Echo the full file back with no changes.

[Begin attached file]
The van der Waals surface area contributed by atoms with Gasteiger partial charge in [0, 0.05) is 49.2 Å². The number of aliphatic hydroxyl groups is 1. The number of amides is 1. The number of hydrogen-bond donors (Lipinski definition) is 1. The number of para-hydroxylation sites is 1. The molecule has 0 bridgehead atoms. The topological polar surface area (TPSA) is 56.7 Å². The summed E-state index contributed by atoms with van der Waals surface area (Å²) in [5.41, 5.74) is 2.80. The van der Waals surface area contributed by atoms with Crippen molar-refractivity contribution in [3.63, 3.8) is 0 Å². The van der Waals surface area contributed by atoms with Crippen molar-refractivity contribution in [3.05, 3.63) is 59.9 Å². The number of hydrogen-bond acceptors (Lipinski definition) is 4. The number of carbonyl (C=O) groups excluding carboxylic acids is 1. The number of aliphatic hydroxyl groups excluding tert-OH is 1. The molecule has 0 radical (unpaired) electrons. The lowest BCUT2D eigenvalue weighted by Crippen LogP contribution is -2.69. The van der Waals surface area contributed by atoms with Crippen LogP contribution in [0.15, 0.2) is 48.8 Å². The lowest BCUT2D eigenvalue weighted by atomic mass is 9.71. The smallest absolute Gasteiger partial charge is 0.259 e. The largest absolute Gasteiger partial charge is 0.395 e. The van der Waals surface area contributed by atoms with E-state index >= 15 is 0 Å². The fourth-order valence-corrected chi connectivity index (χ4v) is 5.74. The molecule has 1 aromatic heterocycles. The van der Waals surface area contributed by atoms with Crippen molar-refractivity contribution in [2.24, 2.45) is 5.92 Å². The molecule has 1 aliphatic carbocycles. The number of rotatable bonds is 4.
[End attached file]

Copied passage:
The van der Waals surface area contributed by atoms with Gasteiger partial charge in [0, 0.05) is 49.2 Å². The number of aliphatic hydroxyl groups is 1. The number of amides is 1. The number of hydrogen-bond donors (Lipinski definition) is 1. The number of para-hydroxylation sites is 1. The molecule has 0 bridgehead atoms. The topological polar surface area (TPSA) is 56.7 Å². The summed E-state index contributed by atoms with van der Waals surface area (Å²) in [5.41, 5.74) is 2.80. The van der Waals surface area contributed by atoms with Crippen molar-refractivity contribution in [3.63, 3.8) is 0 Å². The van der Waals surface area contributed by atoms with Crippen molar-refractivity contribution in [3.05, 3.63) is 59.9 Å². The number of hydrogen-bond acceptors (Lipinski definition) is 4. The number of carbonyl (C=O) groups excluding carboxylic acids is 1. The number of aliphatic hydroxyl groups excluding tert-OH is 1. The molecule has 0 radical (unpaired) electrons. The lowest BCUT2D eigenvalue weighted by Crippen LogP contribution is -2.69. The van der Waals surface area contributed by atoms with Crippen LogP contribution in [0.15, 0.2) is 48.8 Å². The lowest BCUT2D eigenvalue weighted by atomic mass is 9.71. The smallest absolute Gasteiger partial charge is 0.259 e. The largest absolute Gasteiger partial charge is 0.395 e. The van der Waals surface area contributed by atoms with E-state index >= 15 is 0 Å². The fourth-order valence-corrected chi connectivity index (χ4v) is 5.74. The molecule has 1 aromatic heterocycles. The van der Waals surface area contributed by atoms with Crippen molar-refractivity contribution in [2.24, 2.45) is 5.92 Å². The molecule has 1 aliphatic carbocycles. The number of rotatable bonds is 4.